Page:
Plants (Poisonous)

What are they?
Symptoms
First Aid
Prevention
 

What are poisonous plants?

Certain plants can be harmful if you touch them or eat them. In some cases, the whole plant is harmful, while in other cases just part of the plant is harmful. For example, rhubarb stalk can be eaten, but the leaves are poisonous.

Young children sometimes put harmful plants in their mouths while exploring. Adults sometimes pick harmful plants to eat, thinking they are safe.

In addition, certain plants, such as poison ivy, produce harmful fumes if you burn them.

Below is a list of some common plants in New England that can be harmful to people or pets. This list is not complete. If you know what a plant is, you can call the poison center at 1-800-222-1222 to find out whether it may be poisonous.

Harmful outdoor plants

  • American bittersweet (Celastrus scandens)
  • Autumn crocus
  • Azalea
  • Baneberry/snake berry
  • Bittersweet (nightshade family)
  • Boxwood
  • Buttercup
  • Castor bean/dog tick seeds
  • Daffodil/narcissus
  • Daphne
  • Delphinium/larkspur
  • Elderberry
  • False hellebore/Indian poke
  • Foxglove
  • Hyacinth
  • Iris
  • Lily-of-the-valley
  • Nightshades
  • Poison hemlock
  • Poison ivy
  • Rhododendron
  • Rhubarb (leaves)
  • Rosary pea
  • Sweet pea
  • Tobacco
  • Water hemlock
  • Wisteria
  • Yew

Harmful house plants

  • Aloe
  • Amaryllis
  • Caladium/elephant ear
  • Calla lily
  • Croton (Codiaeum variegatum)
  • Cyclamen
  • Dieffenbachia/dumbcane
  • English ivy
  • Jerusalem cherry
  • Mistletoe
  • Oleander
  • Peace lily
  • Philodendron
  • Pothos

What are the symptoms of poisoning from plants?

A poisonous plant may irritate the stomach or skin, or cause more serious symptoms, such as heart or breathing problems. You can find information on certain plants in our A to Z index, or contact the poison center for more information—call 1-800-222-1222, chat online or text POISON to 85511.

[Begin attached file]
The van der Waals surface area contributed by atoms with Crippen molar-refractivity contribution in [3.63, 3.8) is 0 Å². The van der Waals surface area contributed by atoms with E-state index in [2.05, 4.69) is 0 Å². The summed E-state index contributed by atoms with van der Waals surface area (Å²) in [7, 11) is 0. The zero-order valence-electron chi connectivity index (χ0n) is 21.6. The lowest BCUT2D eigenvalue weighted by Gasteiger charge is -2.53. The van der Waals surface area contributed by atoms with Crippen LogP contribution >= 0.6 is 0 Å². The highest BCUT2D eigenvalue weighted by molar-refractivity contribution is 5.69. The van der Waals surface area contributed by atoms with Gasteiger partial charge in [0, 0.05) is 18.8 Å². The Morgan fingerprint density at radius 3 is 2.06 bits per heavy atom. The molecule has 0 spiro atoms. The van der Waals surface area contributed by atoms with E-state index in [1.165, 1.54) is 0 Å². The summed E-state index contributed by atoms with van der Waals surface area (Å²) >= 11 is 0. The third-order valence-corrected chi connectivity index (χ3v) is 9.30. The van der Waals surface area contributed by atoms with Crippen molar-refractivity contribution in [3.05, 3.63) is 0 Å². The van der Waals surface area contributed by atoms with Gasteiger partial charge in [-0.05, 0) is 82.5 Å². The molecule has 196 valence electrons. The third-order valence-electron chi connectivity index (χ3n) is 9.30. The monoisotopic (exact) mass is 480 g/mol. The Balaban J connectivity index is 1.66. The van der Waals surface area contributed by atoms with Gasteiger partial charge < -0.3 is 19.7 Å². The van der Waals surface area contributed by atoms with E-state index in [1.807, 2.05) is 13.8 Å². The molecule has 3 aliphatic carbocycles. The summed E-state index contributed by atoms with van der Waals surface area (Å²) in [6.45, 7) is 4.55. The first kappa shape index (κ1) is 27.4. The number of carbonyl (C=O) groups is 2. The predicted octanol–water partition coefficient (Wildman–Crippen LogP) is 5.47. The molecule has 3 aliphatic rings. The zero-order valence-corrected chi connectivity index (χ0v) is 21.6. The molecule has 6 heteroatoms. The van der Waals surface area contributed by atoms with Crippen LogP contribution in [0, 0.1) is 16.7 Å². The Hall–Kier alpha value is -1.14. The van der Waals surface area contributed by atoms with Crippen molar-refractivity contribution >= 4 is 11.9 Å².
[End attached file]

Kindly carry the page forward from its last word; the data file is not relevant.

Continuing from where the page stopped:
What should I do if someone has swallowed part of a harmful plant?

  • Take all pieces of the plant out of the person’s mouth.
  • Give them a few sips of water or milk.
  • Call the poison center at 1-800-222-1222.

What should I do if someone has touched a plant that may be harmful?

  • Wash the person’s skin gently with soap and water.
  • Call the poison center at 1-800-222-1222.

How can I prevent plant poisonings?

  • Identify the plants in and around your home. If you don’t know what a plant is, try taking it to a local greenhouse, garden center, nursery or agricultural extension office.
  • Find out if your plants are harmful. If you know what a plant is, contact the poison center to find out more about it. Call 1-800-222-1222, chat online or text POISON to 85511.
  • Get rid of harmful plants or keep them out of the reach of children.
  • Teach children to ask before touching or eating plants or berries.
  • Do not eat plants or berries that you find outside unless you are sure you know what they are.

Last Updated: Friday March 23rd 2018